In the summer of 1984, having saved my pennies and summoned my courage, I headed off to Ithaca, New York, for the Feminist Women’s Writing Workshop. Was I ready? Was I good enough?
I’d never been to a workshop. I’d never taken a writing class. I didn’t know what to expect. Junior year of high school, though, I’d won the school’s writing prize. Since then I’d done lots and lots of self-teaching. The college newspapers had published my op-eds and reviews. More recently, my reviews and essays had appeared in feminist and gay publications. I’d written most of the poems that eventually appeared in my chapbook, Leaving the Island (1989). I was working on a novel.
Maybe most important of all, I was the book buyer for Lammas, Washington, D.C.’s feminist bookstore. For years I’d been immersed in a movement, a community, for which books and magazines and newspapers were crucial, life-sustaining stuff. I saw it every day at work: women discovering words that inspired them, strengthened them, and even changed their lives.
Words were my only instrument, writing and editing my only useful skills. It was time, I thought, to test my vocation.
The heart of the workshop was our morning critique sessions. At each two-hour session, an hour would be devoted to the work of one participant. In those days the workshop was held at Wells College in tiny Aurora, New York, about 30 miles from Ithaca. These meetings were held on the second floor of the boathouse, overlooking Cayuga Lake.
The day before, the scheduled writers would put copies of their work out for everyone to read. (“Copies” meant paper in those days. In 1984 we all still had typewriters.) We took our homework seriously. When we gathered in a big circle at 9 every morning, everyone was prepared. The scheduled writers were usually at least a little bit nervous.
The ground rules were simple. For the first part of the session, the writer was invisible. Critiquers were to discuss the work with each other, as if she weren’t there. Her job was to listen. She wasn’t to speak. The workshop director got the discussion going by asking a question about the work, then she’d keep the discussion on track by asking more questions, making comments, and when necessary reminding us of the ground rules. With 10 or 15 minutes to go in the hour, she’d close the discussion and give the floor to the writer. The writer could then answer whatever questions had been raised, ask some of her own, and generally respond to the comments made.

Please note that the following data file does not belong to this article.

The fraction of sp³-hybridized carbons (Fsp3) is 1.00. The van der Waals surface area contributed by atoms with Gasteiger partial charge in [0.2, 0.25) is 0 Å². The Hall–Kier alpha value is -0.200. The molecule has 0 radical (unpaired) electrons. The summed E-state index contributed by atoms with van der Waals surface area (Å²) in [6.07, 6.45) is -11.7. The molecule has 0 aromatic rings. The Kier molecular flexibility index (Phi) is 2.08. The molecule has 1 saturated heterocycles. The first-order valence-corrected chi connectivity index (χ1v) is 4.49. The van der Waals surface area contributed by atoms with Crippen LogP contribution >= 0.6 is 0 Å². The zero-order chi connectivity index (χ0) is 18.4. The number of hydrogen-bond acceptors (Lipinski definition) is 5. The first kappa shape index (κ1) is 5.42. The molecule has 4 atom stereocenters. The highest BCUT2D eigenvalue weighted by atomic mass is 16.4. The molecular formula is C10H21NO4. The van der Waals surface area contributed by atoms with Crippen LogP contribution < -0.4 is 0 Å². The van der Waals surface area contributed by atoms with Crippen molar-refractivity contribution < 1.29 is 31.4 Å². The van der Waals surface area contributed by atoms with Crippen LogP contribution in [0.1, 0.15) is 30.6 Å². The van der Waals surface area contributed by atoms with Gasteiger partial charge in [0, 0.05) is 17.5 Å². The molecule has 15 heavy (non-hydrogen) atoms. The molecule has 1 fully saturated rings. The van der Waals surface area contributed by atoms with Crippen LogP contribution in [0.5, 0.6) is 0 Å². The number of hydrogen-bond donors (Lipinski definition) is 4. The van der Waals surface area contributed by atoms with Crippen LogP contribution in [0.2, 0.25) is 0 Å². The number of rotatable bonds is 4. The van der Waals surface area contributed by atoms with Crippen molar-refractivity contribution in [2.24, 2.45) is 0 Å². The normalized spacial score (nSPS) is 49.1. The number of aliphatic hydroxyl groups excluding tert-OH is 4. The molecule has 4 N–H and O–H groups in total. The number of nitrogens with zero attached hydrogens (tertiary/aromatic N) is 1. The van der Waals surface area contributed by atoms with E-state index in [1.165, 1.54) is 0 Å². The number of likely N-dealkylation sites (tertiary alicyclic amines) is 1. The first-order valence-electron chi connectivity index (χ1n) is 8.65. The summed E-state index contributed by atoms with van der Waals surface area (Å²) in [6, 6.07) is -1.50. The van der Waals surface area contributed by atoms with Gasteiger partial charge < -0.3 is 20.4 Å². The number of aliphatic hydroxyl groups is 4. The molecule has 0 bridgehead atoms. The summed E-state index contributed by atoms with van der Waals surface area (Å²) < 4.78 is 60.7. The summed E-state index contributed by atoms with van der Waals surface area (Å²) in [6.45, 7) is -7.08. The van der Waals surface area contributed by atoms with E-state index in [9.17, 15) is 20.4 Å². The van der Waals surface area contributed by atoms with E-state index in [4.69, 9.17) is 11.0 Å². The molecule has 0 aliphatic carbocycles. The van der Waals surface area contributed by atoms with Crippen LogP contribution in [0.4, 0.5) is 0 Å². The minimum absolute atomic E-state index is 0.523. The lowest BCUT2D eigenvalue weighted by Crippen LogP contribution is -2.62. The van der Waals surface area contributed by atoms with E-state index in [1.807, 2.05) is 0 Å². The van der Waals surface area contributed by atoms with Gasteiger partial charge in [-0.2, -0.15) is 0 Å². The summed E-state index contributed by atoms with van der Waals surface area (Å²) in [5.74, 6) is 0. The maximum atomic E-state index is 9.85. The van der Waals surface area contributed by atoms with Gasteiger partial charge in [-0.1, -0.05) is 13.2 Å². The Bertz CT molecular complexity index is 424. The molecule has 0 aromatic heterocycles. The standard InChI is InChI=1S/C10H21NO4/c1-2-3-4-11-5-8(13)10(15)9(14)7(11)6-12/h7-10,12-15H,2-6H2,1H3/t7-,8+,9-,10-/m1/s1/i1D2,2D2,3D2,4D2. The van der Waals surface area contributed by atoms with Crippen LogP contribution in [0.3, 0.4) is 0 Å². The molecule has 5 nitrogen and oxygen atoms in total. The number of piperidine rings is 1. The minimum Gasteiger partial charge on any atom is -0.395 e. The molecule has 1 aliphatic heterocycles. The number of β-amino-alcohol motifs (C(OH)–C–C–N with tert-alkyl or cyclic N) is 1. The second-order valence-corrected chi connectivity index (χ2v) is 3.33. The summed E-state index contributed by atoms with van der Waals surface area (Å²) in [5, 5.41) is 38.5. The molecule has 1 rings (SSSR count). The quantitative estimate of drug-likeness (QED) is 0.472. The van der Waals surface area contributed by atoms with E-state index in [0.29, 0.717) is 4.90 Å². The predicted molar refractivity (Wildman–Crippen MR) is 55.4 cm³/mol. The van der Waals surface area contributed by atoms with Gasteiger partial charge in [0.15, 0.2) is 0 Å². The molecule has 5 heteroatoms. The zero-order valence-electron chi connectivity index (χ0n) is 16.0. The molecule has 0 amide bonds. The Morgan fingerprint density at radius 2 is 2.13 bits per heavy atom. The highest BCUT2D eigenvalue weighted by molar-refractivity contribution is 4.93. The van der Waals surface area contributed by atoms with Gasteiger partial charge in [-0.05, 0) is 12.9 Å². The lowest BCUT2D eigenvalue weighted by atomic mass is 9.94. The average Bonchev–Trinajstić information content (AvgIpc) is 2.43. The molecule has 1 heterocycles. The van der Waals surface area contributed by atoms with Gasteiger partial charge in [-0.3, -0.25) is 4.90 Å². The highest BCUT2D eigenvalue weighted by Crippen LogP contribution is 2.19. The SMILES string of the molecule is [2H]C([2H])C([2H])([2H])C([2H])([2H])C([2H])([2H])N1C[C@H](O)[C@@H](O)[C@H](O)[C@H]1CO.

Taking part in these sessions morning after morning was a powerful experience. As the writer being critiqued, I listened to 18 of my peers focusing all their attention on my work. My work had to stand on its own, apart from me. Sometimes my peers would argue about a particular line. They’d disagree, sometimes heatedly, about what it meant and whether it worked. Gradually it dawned on me that I couldn’t take any single comment, supportive or critical, as the final word. I had to sort through all the feedback and decide how to use it.
As a critiquer, this meant my job was to tell the writer whatever I could about her work, even if I thought my idea was off-the-wall or too personal or even negative. “I don’t understand what’s going on here” is my take on the work, no more, no less. Maybe the writer will find it useful, maybe not. Either way it’s her call. Sometimes as a critique session began, I’d be on the verge of panic because a work had left me cold, or angry, or frustrated. Some works were more polished than others. I learned that I could nearly always come up with something the writer might find useful.
For better or worse, my vocation passed the test. I returned to the workshop for the next three years as one of two assistant directors. By 1988, however, I’d been sucked into the seasonal economy of Martha’s Vineyard, to which I’d moved in 1985, and could no longer escape for 10 days in the summer. The Feminist Women’s Writing Workshop no longer exists, but the critique process I learned there can be replicated anywhere — if the workshop leader (if there is one) and participants are willing to create a safe space for critiquing and being critiqued.